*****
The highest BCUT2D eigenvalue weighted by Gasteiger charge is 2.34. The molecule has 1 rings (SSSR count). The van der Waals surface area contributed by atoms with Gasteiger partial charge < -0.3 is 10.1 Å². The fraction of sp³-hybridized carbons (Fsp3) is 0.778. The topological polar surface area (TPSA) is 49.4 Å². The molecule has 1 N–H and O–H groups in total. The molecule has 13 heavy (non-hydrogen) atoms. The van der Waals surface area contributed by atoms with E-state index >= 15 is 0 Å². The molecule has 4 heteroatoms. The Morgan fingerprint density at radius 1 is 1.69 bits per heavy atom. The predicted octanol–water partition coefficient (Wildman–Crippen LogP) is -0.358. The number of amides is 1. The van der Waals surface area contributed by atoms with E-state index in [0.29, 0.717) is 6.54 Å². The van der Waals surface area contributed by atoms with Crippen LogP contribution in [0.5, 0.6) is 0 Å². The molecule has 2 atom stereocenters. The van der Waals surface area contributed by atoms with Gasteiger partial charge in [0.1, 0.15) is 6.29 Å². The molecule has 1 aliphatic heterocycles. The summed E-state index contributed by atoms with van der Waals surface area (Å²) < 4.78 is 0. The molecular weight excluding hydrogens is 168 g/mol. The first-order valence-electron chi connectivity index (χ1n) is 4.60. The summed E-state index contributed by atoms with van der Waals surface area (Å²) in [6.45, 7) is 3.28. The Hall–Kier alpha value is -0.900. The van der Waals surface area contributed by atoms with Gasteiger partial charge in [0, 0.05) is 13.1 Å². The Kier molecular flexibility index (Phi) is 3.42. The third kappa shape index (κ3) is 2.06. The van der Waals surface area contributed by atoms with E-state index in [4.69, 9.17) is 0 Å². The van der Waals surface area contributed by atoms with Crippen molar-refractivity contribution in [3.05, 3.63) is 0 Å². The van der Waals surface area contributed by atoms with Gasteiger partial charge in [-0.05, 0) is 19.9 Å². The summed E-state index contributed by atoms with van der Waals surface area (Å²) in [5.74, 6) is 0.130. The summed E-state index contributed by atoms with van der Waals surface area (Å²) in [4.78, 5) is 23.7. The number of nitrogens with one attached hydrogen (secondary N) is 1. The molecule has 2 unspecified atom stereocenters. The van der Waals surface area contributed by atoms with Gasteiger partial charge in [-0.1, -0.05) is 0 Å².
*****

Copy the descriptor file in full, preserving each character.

The highest BCUT2D eigenvalue weighted by Gasteiger charge is 2.34. The molecule has 1 rings (SSSR count). The van der Waals surface area contributed by atoms with Gasteiger partial charge < -0.3 is 10.1 Å². The fraction of sp³-hybridized carbons (Fsp3) is 0.778. The topological polar surface area (TPSA) is 49.4 Å². The molecule has 1 N–H and O–H groups in total. The molecule has 13 heavy (non-hydrogen) atoms. The van der Waals surface area contributed by atoms with E-state index >= 15 is 0 Å². The molecule has 4 heteroatoms. The Morgan fingerprint density at radius 1 is 1.69 bits per heavy atom. The predicted octanol–water partition coefficient (Wildman–Crippen LogP) is -0.358. The number of amides is 1. The van der Waals surface area contributed by atoms with E-state index in [0.29, 0.717) is 6.54 Å². The van der Waals surface area contributed by atoms with Crippen LogP contribution in [0.5, 0.6) is 0 Å². The molecule has 2 atom stereocenters. The van der Waals surface area contributed by atoms with Gasteiger partial charge in [0.1, 0.15) is 6.29 Å². The molecule has 1 aliphatic heterocycles. The summed E-state index contributed by atoms with van der Waals surface area (Å²) < 4.78 is 0. The molecular weight excluding hydrogens is 168 g/mol. The first-order valence-electron chi connectivity index (χ1n) is 4.60. The summed E-state index contributed by atoms with van der Waals surface area (Å²) in [6.45, 7) is 3.28. The Hall–Kier alpha value is -0.900. The van der Waals surface area contributed by atoms with Gasteiger partial charge in [0, 0.05) is 13.1 Å². The Kier molecular flexibility index (Phi) is 3.42. The third kappa shape index (κ3) is 2.06. The van der Waals surface area contributed by atoms with E-state index in [4.69, 9.17) is 0 Å². The van der Waals surface area contributed by atoms with Crippen molar-refractivity contribution in [3.05, 3.63) is 0 Å². The van der Waals surface area contributed by atoms with Gasteiger partial charge in [-0.05, 0) is 19.9 Å². The summed E-state index contributed by atoms with van der Waals surface area (Å²) in [5.74, 6) is 0.130. The summed E-state index contributed by atoms with van der Waals surface area (Å²) in [4.78, 5) is 23.7. The number of nitrogens with one attached hydrogen (secondary N) is 1. The molecule has 2 unspecified atom stereocenters. The van der Waals surface area contributed by atoms with Gasteiger partial charge in [-0.1, -0.05) is 0 Å².